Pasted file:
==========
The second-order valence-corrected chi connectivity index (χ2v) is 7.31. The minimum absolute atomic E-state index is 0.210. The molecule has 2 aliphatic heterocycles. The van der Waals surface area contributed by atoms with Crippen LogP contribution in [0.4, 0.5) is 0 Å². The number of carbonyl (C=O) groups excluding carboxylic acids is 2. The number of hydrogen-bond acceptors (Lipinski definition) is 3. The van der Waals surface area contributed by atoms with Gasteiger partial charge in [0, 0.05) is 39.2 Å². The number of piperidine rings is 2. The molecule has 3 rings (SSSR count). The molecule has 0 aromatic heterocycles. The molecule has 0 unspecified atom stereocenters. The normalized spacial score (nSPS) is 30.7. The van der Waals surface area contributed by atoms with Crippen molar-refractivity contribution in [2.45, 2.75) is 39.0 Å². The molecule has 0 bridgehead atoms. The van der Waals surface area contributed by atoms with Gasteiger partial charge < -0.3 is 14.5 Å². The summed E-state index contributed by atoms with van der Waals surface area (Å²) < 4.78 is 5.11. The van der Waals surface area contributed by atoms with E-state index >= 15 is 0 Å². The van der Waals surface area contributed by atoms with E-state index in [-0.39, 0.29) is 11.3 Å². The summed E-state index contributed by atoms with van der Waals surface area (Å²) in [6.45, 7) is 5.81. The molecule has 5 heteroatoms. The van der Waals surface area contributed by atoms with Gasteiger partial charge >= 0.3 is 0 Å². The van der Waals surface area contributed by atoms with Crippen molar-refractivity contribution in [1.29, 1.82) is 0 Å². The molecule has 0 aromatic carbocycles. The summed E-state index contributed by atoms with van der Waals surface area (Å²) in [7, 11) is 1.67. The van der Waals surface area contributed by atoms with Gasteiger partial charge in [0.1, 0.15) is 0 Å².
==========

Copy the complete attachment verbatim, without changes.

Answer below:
The second-order valence-corrected chi connectivity index (χ2v) is 7.31. The minimum absolute atomic E-state index is 0.210. The molecule has 2 aliphatic heterocycles. The van der Waals surface area contributed by atoms with Crippen LogP contribution in [0.4, 0.5) is 0 Å². The number of carbonyl (C=O) groups excluding carboxylic acids is 2. The number of hydrogen-bond acceptors (Lipinski definition) is 3. The van der Waals surface area contributed by atoms with Gasteiger partial charge in [0, 0.05) is 39.2 Å². The number of piperidine rings is 2. The molecule has 3 rings (SSSR count). The molecule has 0 aromatic heterocycles. The molecule has 0 unspecified atom stereocenters. The normalized spacial score (nSPS) is 30.7. The van der Waals surface area contributed by atoms with Crippen molar-refractivity contribution in [2.45, 2.75) is 39.0 Å². The molecule has 0 bridgehead atoms. The van der Waals surface area contributed by atoms with Gasteiger partial charge < -0.3 is 14.5 Å². The summed E-state index contributed by atoms with van der Waals surface area (Å²) < 4.78 is 5.11. The van der Waals surface area contributed by atoms with E-state index >= 15 is 0 Å². The van der Waals surface area contributed by atoms with E-state index in [-0.39, 0.29) is 11.3 Å². The summed E-state index contributed by atoms with van der Waals surface area (Å²) in [6.45, 7) is 5.81. The molecule has 5 heteroatoms. The van der Waals surface area contributed by atoms with Gasteiger partial charge >= 0.3 is 0 Å². The van der Waals surface area contributed by atoms with Crippen molar-refractivity contribution in [1.29, 1.82) is 0 Å². The molecule has 0 aromatic carbocycles. The summed E-state index contributed by atoms with van der Waals surface area (Å²) in [7, 11) is 1.67. The van der Waals surface area contributed by atoms with Gasteiger partial charge in [0.1, 0.15) is 0 Å².